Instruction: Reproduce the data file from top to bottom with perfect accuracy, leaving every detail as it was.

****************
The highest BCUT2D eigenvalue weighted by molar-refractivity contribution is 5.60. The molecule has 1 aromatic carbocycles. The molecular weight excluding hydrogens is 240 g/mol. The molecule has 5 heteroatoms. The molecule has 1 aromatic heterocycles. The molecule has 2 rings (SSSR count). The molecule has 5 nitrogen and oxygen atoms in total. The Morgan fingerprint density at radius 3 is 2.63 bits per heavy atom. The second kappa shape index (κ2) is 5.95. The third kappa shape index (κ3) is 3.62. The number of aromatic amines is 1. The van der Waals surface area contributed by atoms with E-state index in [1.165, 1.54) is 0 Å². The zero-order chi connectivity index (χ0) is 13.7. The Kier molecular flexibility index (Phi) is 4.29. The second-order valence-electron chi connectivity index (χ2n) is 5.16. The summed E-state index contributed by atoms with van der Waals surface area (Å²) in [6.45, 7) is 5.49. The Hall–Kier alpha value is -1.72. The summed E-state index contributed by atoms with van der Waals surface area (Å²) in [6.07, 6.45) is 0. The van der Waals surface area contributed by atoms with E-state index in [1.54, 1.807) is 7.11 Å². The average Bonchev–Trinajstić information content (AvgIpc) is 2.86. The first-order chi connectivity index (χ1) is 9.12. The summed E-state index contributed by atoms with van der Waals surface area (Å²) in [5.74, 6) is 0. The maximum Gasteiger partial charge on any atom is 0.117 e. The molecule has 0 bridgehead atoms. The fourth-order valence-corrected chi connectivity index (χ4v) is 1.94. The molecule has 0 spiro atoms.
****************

The highest BCUT2D eigenvalue weighted by molar-refractivity contribution is 5.60. The molecule has 1 aromatic carbocycles. The molecular weight excluding hydrogens is 240 g/mol. The molecule has 5 heteroatoms. The molecule has 1 aromatic heterocycles. The molecule has 2 rings (SSSR count). The molecule has 5 nitrogen and oxygen atoms in total. The Morgan fingerprint density at radius 3 is 2.63 bits per heavy atom. The second kappa shape index (κ2) is 5.95. The third kappa shape index (κ3) is 3.62. The number of aromatic amines is 1. The van der Waals surface area contributed by atoms with E-state index in [1.165, 1.54) is 0 Å². The zero-order chi connectivity index (χ0) is 13.7. The Kier molecular flexibility index (Phi) is 4.29. The second-order valence-electron chi connectivity index (χ2n) is 5.16. The summed E-state index contributed by atoms with van der Waals surface area (Å²) in [6.45, 7) is 5.49. The Hall–Kier alpha value is -1.72. The summed E-state index contributed by atoms with van der Waals surface area (Å²) in [6.07, 6.45) is 0. The van der Waals surface area contributed by atoms with E-state index in [1.54, 1.807) is 7.11 Å². The average Bonchev–Trinajstić information content (AvgIpc) is 2.86. The first-order chi connectivity index (χ1) is 9.12. The summed E-state index contributed by atoms with van der Waals surface area (Å²) in [5.74, 6) is 0. The maximum Gasteiger partial charge on any atom is 0.117 e. The molecule has 0 bridgehead atoms. The fourth-order valence-corrected chi connectivity index (χ4v) is 1.94. The molecule has 0 spiro atoms.